Credit Cards Blog

Finance Blogs » Credit Cards » Credit card satisfaction up

Credit card satisfaction up

By Janna Herron ·
Thursday, August 23, 2012
Posted: 4 pm ET

Credit card holders are happier with their cards versus last year, the third straight year of improvement, a new survey found Thursday.

Overall credit card customer satisfaction measured 753 on a 1,000-point scale this year. That's up from 731 last year and 714 in 2010, according to J.D. Power and Associates. The firm has conducted the study for six years. (Each year, including this one, American Express has ranked highest in customer satisfaction. Props to AmEx.)

Of course, the steady improvement is hardly surprising considering it follows the years since the Credit Card Accountability, Responsibility and Disclosure Act went into effect. That act banned egregious credit card practices such as double-cycle billing and inactivity fees, and it limited how issuers could impose penalty fees or raise interest rates.

Credit card companies have been forced to behave better, and that may be the reason why people like them more.

The jump in satisfaction mostly reflects an improvement in the way credit card companies resolve problems. The average time to resolve a credit card problem was a day shorter: four days this year versus five days in 2011. Credit card reps also were more likely to give time frames for when they expected to resolve a problem.

“Although credit card companies have been criticized for some of their business practices, when we look at overall customer satisfaction, they’re doing a good job,” said Jim Miller, senior director of banking services at J.D. Power and Associates, in a press release. “It is evident in the 2012 study that credit card companies have really done a great job in handling problems and achieving quicker resolution.”

Before you pat your issuer on its back for improving its customer service, consider this: The Consumer Financial Protection Bureau, the federal consumer watchdog, started taking credit card complaints after its inception in July of last year, after last year's satisfaction survey was conducted by J.D. Power.

So maybe the CFPB's involvement in complaint gathering encouraged some issuers to be more receptive to customers with a problem. The agency helps facilitate the back-and-forth between customer and issuer. It also logs the complaints in a database and tracks their progress toward resolution, including whether the issuer responded in a timely manner or if the customer disputed the response from the issuer.

How do I know all this? Because the CFPB made the database public in mid-June of this year, just about the same time this year's survey was conducted. I wonder how the issuers will respond to the public scrutiny. Here's a bet that customer satisfaction with problem resolution improves again next year.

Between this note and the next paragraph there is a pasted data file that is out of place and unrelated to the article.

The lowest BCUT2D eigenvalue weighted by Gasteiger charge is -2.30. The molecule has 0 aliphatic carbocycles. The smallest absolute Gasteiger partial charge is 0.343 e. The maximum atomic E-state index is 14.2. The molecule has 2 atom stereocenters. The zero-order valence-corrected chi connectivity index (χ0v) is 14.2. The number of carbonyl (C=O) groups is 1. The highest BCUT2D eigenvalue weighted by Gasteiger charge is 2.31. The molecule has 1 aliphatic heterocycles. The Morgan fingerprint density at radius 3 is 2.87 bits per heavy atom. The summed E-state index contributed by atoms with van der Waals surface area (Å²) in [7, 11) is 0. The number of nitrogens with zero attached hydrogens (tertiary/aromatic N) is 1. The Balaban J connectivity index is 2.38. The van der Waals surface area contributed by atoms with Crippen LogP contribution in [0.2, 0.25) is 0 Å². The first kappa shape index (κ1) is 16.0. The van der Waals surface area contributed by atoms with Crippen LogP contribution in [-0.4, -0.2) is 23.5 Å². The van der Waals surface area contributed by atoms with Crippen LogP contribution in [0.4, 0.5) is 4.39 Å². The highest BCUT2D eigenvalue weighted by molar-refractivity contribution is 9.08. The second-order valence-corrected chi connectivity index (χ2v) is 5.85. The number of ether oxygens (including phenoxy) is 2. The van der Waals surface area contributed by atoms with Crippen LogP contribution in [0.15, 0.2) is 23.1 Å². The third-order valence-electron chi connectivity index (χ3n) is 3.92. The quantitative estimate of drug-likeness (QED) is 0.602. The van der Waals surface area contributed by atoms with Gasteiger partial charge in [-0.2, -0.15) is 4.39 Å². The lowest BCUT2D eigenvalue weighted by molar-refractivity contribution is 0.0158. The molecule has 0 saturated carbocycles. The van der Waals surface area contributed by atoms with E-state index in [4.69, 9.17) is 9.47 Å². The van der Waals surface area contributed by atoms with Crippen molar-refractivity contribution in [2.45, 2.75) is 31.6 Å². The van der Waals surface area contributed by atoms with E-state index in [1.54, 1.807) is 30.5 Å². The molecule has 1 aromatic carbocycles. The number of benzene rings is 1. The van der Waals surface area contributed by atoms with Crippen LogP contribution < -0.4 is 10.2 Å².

How would you rate your issuer? Why?

Follow me on Twitter: @JannaHerron

Bankrate wants to hear from you and encourages comments. We ask that you stay on topic, respect other people's opinions, and avoid profanity, offensive statements, and illegal content. Please keep in mind that we reserve the right to (but are not obligated to) edit or delete your comments. Please avoid posting private or confidential information, and also keep in mind that anything you post may be disclosed, published, transmitted or reused.

By submitting a post, you agree to be bound by Bankrate's terms of use. Please refer to Bankrate's privacy policy for more information regarding Bankrate's privacy practices.
Janna H
August 27, 2012 at 11:00 am

@Robert: That's a great point. Many riskier consumers (who experience higher interest and penalty) don't have credit cards anymore because their accounts were charged-off and banks have risen the bar for qualifying for credit since the financial crisis. That means less risky consumers hold credit cards and it's possible they have fewer beefs with their issuers. Thanks for the insight.

August 26, 2012 at 6:57 pm

Hi Janna,
Great info and well written. Thanks.

I don't doubt that the stats are improving in part due to the factors you list. Yet I have to wonder how much of the improvement comes from the unprecedented number of charged off customers who no longer have cards and as a result would not (I presume) participate in the survey?

Any thoughts?

Robert Killen
Financial Empowerment Services